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Chapter: Essentials of Psychiatry: Mood Disorders: Depression

Depression: Neurohormonal Theories

The contribution of endocrine system alterations in depression has been examined extensively in biological studies.

Neurohormonal Theories


The contribution of endocrine system alterations in depression has been examined extensively in biological studies. Both hy-pothyroidism and hypercortisolism may result in depression.


Hypothalamic–Pituitary–Thyroid Axis


Hypothalamic–pituitary–thyroid (HPT) axis abnormalities are commonly seen in patients with bipolar disorder. Thyroid hor-mone has been used in antidepressant augmentation as well as in the modulation of rapid cycling bipolar disorder. Neurotrans-mitters regulate hypothalamic functioning and initiate release of thyrotropin-releasing hormone (TRH) into the portal circulation. TRH is transported to the pituitary causing release of thyroid-stimulating hormone (TSH). TSH modulates synthesis and re-lease of T3 and T4.


Thyroid studies in depression are not conclusive. There are more reports of slightly increased peripheral T4 in major de-pression than low T4. Some patients have mild or “sub-clinical” hypothyroidism as reflected in slight TSH abnormalities and as-sociated antithyroid antibodies. The TRH stimulation test has provided suggestive findings: 1) blunted TSH response to TRH occurs in approximately 30% of depressed patients; 2) a possi-ble bipolar/unipolar difference has been reported with bipolar depression showing an augmented TSH response while unipolar depression shows a blunted response; and 3) CSF TRH is found to be raised in some patients with depression, possibly respon-sible for the blunted response of TSH to TRH, and lower levels of circulating T3 and T4. One implication of the suggested bipo-lar–unipolar distinction is that bipolar depressed patients may demonstrate a false hypothyroidism, when their TSH response is consistent with the underlying bipolar disorder. Effective treat-ment of the bipolar disorder may reverse the TSH abnormality.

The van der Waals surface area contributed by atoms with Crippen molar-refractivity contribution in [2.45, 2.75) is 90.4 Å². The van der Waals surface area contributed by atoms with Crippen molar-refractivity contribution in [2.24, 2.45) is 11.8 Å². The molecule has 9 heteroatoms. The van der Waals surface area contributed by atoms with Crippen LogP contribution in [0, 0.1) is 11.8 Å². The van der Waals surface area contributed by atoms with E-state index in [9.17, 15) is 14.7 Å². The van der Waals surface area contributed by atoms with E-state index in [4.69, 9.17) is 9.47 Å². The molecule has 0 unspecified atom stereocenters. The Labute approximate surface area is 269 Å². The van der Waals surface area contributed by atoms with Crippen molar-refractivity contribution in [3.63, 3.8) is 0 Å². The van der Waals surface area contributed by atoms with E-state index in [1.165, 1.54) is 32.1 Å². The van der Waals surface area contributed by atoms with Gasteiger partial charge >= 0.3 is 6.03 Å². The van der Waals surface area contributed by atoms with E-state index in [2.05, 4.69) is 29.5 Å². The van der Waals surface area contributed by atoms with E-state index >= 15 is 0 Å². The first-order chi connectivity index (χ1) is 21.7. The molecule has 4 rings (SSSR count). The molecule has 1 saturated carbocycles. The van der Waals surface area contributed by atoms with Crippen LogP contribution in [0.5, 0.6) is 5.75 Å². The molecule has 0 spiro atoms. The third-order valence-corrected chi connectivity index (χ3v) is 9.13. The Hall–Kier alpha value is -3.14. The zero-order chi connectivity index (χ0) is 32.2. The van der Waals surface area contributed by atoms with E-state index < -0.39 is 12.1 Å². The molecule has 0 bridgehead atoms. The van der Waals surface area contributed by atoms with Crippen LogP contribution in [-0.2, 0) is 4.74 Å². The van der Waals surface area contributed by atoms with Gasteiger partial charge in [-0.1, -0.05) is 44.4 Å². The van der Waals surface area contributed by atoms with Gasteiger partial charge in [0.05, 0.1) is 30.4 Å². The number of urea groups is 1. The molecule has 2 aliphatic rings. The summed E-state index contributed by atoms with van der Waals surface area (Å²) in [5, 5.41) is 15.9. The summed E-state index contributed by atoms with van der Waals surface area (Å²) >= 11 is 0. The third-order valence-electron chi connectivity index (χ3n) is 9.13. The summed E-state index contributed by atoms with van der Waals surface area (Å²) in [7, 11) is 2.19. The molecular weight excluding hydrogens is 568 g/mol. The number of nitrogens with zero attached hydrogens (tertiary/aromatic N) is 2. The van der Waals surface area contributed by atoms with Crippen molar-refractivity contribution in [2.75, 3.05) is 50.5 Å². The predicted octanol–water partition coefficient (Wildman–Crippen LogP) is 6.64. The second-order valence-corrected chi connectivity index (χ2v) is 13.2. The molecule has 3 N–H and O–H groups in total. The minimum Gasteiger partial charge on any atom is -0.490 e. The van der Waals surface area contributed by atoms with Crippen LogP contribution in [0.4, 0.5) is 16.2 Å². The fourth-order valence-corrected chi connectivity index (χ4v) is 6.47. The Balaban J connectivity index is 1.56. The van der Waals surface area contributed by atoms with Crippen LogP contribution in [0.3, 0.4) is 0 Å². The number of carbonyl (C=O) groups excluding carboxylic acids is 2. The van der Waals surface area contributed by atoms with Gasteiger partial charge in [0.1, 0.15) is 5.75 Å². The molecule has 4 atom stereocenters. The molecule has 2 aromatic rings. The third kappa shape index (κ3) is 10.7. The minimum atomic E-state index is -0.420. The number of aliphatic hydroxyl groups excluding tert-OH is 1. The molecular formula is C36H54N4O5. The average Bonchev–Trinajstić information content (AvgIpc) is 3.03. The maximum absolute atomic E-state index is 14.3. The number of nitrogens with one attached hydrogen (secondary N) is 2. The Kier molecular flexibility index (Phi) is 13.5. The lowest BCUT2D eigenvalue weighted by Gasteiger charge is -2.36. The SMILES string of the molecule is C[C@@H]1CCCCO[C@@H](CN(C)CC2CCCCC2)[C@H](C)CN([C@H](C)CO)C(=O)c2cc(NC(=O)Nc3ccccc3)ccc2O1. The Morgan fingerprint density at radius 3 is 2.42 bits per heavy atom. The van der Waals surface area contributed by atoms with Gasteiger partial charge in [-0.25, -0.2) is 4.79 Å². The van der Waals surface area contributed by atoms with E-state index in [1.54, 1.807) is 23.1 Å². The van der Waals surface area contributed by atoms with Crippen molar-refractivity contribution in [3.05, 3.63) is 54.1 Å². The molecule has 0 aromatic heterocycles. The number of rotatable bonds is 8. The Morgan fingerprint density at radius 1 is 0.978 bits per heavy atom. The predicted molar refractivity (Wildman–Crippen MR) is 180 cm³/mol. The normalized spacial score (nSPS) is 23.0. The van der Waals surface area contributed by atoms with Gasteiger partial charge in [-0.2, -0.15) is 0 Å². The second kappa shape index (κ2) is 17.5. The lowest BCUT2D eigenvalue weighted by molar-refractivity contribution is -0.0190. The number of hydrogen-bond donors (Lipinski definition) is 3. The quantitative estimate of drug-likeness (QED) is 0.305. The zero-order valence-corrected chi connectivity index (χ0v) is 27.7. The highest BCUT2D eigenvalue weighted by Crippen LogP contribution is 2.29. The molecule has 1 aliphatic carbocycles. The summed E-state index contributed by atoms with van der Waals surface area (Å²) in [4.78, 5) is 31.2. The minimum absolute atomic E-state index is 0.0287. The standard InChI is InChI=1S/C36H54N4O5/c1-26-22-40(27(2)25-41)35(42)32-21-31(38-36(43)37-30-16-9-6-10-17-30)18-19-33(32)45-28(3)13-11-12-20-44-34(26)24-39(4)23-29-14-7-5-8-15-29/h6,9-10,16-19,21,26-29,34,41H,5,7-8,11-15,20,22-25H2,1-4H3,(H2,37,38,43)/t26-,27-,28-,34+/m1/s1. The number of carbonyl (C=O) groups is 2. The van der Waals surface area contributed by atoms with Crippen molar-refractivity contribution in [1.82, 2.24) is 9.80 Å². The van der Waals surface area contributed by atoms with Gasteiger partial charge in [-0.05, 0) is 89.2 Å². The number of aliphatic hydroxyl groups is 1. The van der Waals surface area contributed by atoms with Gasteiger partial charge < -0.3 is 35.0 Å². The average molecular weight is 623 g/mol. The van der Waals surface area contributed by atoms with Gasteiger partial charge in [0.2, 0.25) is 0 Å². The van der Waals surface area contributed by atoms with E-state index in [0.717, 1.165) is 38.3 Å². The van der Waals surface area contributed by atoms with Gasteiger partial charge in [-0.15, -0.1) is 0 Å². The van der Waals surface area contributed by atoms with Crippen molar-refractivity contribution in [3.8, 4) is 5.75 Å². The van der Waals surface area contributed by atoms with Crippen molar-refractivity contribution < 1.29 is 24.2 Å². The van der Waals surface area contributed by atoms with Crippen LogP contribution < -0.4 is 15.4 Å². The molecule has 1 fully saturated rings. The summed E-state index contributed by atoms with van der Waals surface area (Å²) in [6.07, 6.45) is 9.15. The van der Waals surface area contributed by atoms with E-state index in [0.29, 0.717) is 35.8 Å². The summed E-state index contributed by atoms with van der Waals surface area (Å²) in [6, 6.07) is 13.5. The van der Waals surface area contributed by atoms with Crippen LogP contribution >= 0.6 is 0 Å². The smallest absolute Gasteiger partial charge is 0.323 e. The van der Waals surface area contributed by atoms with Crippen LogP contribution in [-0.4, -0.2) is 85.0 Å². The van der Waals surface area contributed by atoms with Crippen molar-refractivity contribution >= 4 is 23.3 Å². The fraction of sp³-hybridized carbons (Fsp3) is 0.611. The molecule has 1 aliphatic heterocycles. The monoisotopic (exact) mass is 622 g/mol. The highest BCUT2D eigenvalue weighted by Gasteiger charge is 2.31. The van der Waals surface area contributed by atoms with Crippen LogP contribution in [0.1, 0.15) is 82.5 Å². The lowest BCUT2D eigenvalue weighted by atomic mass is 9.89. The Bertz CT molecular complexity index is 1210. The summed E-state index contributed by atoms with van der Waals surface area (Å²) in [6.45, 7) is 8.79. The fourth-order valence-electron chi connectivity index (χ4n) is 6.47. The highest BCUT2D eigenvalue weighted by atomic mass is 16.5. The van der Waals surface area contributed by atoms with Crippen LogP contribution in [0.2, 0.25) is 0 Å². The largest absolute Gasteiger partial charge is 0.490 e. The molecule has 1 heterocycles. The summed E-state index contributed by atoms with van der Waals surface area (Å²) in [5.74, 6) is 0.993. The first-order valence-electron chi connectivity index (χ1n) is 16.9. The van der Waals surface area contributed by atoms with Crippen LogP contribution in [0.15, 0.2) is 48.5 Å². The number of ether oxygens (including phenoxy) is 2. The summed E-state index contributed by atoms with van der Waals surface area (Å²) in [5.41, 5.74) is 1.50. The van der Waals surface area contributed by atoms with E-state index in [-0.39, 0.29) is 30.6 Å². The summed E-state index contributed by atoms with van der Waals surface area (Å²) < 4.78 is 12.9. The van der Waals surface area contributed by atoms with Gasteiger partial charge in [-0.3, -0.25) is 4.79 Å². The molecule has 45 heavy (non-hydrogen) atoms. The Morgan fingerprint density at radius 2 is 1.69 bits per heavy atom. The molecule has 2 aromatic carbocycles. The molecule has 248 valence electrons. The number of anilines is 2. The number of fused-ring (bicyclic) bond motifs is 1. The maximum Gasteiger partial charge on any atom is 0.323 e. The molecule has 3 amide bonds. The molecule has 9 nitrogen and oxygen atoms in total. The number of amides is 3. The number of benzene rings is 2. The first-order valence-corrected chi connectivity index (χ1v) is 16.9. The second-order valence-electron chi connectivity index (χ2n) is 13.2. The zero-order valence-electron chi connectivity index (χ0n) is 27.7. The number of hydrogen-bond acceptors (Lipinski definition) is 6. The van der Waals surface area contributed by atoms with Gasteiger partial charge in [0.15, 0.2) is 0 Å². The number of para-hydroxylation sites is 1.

Hypothalamic–Pituitary–Adrenal Axis


The hypothalamic–pituitary–adrenal axis (HPA) has been the sub-ject of intensive investigation as well. The observation of elevated cortisol secretion from the adrenal glands has been replicated consistently in patients with major depression. Corticotropin-releasing factor (CRF) is the hypothalamic hormone that regu-lates pituitary secretion of corticotropin (ACTH). CRF activity is influenced by multiple neurotransmitters such as 5HT, NE, ACh and GABA. ACTH binds to cells in the adrenal cortex producing release of glucocorticoids, particularly cortisol. Cortisol inhibits secretion of ACTH at the anterior pituitary and CRF at the hy-pothalamus. Measurements of 24-hour urinary cortisol, cortisol in the CSF and cortisol following dexamethasone suppression suggested increased cortisol secretion in MDD. The dexametha-sone suppression test (DST) performed by offering dexametha-sone at 11PM followed by serum cortisol at 8AM, 4PM and 11PM is a neuroendocrine probe that demonstrated adrenocortical hyper-activity in depression. DST nonsuppression normalizes with re-covery from depression. Persistent nonsuppression is associated with early relapse of MDD. Increased CRF secretion may explain the hypercortisolemia and HPA overactivity. Hypercortisolemia is one of the most consistent findings in biological studies of MDD.


Intracellular Abnormalities


A number of intracellular changes, which involve alteratations in cellular second messenger systems and ion channels, are postu-lated to occur in depression. The may involve changes in guanine triphosphate binding proteins, G-proteins on the receptor, cyclic adenosine monophosphate (cAMP) regulation, reduced protein kinase activity and brain derived neurotrophic factor (BDNF). Stress itself has been associated with lowered levels of BDNF, which leaves vulnerable to neurotoxic effects of stress. Antide-pressants as well as ECT increase BDNF and BDNF has been found to increase functioning of serotonin.

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